Wednesday, March 25, 2009
Not a legal profession case, but perhaps of interest is a recent decision of the Vermont Supreme Court, holding that putting prison inmates on a Nutraloaf diet constitutes punishment and obligates the state to accord the protections of due process. The Nutraloaf diet consists of "a compost of whole wheat bread, non-dairy cheese, carrots, canned spinach, raisins, Great Northern beans, vegetable oil, tomato paste, powdered milk, and potato flakes, mashed together and baked in a loaf pan."
The majority scoffs at the "parade of horribles" recited by a dissenting justice.
The dissent is rather interesting:
Nor does the fact that Nutraloaf is, according to the inmates who may be served it, no more appealing than standard prison fare require us to reverse the trial court’s decision.The Department does not bear the burden of ensuring that the food it provides to excrement-throwing prisoners is precisely as appealing as the food it provides to other inmates. Indeed, the only reliable way to ensure that the special management meals would not be less appealing than standard prison food would be to design them to be a great deal more appealing than the usual fare. Even that strategy might founder on the shoals of the simple fact that different people have different tastes in food. The need to avoid such an absurd result is precisely why the cases uniformly recognize that nonpunitive measures may have incidentally deterrent effects without being deemed punitive.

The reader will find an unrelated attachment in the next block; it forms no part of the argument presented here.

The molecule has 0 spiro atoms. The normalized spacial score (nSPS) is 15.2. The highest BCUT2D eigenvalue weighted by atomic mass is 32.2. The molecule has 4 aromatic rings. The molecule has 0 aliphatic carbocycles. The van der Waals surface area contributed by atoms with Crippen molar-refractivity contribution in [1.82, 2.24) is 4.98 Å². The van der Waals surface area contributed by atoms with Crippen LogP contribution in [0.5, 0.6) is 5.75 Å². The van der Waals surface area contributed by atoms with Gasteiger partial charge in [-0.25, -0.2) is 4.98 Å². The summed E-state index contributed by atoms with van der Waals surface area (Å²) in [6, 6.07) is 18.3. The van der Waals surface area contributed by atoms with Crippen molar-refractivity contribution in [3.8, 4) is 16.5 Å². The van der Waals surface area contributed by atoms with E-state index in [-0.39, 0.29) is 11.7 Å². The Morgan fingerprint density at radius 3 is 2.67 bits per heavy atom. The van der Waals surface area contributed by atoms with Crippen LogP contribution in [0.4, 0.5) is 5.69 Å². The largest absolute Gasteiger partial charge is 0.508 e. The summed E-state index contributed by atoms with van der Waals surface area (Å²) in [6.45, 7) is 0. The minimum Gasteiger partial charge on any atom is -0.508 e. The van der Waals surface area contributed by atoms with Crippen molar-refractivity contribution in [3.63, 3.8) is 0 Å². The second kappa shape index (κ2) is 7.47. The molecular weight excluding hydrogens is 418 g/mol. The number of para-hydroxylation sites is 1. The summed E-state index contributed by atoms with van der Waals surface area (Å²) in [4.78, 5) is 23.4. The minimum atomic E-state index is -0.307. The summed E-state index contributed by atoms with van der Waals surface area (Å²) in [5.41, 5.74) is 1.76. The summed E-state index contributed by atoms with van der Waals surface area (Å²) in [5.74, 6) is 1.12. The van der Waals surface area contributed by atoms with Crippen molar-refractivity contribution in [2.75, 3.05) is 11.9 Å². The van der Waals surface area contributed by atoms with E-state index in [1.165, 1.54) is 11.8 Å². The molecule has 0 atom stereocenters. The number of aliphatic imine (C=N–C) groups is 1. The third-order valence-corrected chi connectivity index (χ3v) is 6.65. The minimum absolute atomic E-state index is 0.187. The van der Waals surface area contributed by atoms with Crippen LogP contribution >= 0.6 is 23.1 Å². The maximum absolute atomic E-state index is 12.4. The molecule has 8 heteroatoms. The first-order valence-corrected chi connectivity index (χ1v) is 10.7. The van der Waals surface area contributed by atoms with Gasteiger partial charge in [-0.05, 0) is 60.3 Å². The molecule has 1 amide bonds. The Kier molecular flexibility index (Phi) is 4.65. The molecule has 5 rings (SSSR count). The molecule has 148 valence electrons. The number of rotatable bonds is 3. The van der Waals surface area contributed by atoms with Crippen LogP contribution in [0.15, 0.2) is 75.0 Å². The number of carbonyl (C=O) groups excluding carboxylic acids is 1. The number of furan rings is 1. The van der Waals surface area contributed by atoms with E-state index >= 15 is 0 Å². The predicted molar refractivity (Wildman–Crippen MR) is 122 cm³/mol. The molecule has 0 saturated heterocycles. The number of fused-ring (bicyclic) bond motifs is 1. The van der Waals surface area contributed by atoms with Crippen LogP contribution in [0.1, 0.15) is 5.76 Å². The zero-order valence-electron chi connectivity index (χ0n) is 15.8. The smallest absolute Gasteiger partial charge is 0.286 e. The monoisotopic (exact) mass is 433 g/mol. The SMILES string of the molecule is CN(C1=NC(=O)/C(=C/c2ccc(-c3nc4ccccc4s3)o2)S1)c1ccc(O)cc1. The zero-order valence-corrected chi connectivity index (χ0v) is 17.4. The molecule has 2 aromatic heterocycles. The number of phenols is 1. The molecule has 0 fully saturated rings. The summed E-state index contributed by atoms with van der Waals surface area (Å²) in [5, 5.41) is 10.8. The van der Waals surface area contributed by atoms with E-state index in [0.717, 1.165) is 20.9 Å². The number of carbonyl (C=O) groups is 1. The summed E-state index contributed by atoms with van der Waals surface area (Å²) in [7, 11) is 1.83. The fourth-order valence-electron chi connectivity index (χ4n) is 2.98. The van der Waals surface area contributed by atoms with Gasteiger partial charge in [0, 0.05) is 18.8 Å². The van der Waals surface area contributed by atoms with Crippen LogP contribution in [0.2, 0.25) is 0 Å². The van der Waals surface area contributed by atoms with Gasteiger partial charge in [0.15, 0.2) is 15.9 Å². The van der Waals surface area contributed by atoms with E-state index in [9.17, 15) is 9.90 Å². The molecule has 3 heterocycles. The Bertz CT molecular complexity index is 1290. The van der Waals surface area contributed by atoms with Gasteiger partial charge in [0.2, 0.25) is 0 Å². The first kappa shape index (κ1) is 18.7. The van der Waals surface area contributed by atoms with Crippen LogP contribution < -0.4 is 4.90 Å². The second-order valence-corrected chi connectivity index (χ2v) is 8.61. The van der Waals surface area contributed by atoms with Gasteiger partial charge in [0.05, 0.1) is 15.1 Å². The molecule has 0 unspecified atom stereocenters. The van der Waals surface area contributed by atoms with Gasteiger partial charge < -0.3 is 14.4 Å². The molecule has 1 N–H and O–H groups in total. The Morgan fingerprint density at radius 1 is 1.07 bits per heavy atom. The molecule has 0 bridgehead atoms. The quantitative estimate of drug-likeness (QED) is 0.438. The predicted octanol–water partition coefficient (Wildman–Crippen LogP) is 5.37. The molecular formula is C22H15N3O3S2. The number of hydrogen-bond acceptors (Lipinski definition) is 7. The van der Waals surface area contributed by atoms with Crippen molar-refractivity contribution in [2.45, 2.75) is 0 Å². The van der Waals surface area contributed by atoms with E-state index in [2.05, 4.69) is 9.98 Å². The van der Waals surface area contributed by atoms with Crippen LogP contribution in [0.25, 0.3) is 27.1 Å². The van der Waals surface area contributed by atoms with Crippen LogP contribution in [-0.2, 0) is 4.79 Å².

Somewhere someone may be saying, in the spirit of "Don't do the crime if you can't do the time," something like "Don't throw the sh*t if you can't eat the Nutraloaf." (Mike Frisch)